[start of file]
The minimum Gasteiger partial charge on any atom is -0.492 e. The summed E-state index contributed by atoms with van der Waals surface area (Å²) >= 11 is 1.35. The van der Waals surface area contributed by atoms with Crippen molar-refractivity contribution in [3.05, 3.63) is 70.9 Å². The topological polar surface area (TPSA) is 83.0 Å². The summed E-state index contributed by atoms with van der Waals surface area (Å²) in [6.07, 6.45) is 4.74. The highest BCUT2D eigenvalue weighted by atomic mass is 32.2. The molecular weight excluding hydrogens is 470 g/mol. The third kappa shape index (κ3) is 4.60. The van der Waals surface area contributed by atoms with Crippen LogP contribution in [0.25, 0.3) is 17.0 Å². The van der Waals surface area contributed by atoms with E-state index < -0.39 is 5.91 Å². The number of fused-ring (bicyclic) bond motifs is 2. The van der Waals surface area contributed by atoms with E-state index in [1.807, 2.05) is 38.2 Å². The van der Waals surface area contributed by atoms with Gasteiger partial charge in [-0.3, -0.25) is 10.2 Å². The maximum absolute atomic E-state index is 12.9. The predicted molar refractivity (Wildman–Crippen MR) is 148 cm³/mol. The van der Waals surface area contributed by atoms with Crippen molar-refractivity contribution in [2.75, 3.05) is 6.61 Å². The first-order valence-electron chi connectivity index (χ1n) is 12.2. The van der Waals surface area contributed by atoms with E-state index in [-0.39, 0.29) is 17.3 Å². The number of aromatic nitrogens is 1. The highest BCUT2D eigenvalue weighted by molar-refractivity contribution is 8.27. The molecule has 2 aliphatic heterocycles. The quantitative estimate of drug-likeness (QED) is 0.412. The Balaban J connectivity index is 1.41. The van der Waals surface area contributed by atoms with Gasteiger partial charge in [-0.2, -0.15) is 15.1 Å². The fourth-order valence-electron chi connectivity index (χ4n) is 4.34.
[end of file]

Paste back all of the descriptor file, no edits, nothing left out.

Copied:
The minimum Gasteiger partial charge on any atom is -0.492 e. The summed E-state index contributed by atoms with van der Waals surface area (Å²) >= 11 is 1.35. The van der Waals surface area contributed by atoms with Crippen molar-refractivity contribution in [3.05, 3.63) is 70.9 Å². The topological polar surface area (TPSA) is 83.0 Å². The summed E-state index contributed by atoms with van der Waals surface area (Å²) in [6.07, 6.45) is 4.74. The highest BCUT2D eigenvalue weighted by atomic mass is 32.2. The molecular weight excluding hydrogens is 470 g/mol. The third kappa shape index (κ3) is 4.60. The van der Waals surface area contributed by atoms with Crippen LogP contribution in [0.25, 0.3) is 17.0 Å². The van der Waals surface area contributed by atoms with E-state index < -0.39 is 5.91 Å². The number of fused-ring (bicyclic) bond motifs is 2. The van der Waals surface area contributed by atoms with E-state index in [1.807, 2.05) is 38.2 Å². The van der Waals surface area contributed by atoms with Gasteiger partial charge in [-0.3, -0.25) is 10.2 Å². The maximum absolute atomic E-state index is 12.9. The predicted molar refractivity (Wildman–Crippen MR) is 148 cm³/mol. The van der Waals surface area contributed by atoms with Crippen molar-refractivity contribution in [2.75, 3.05) is 6.61 Å². The first-order valence-electron chi connectivity index (χ1n) is 12.2. The van der Waals surface area contributed by atoms with E-state index in [-0.39, 0.29) is 17.3 Å². The number of aromatic nitrogens is 1. The highest BCUT2D eigenvalue weighted by molar-refractivity contribution is 8.27. The molecule has 2 aliphatic heterocycles. The quantitative estimate of drug-likeness (QED) is 0.412. The Balaban J connectivity index is 1.41. The van der Waals surface area contributed by atoms with Gasteiger partial charge in [-0.2, -0.15) is 15.1 Å². The fourth-order valence-electron chi connectivity index (χ4n) is 4.34.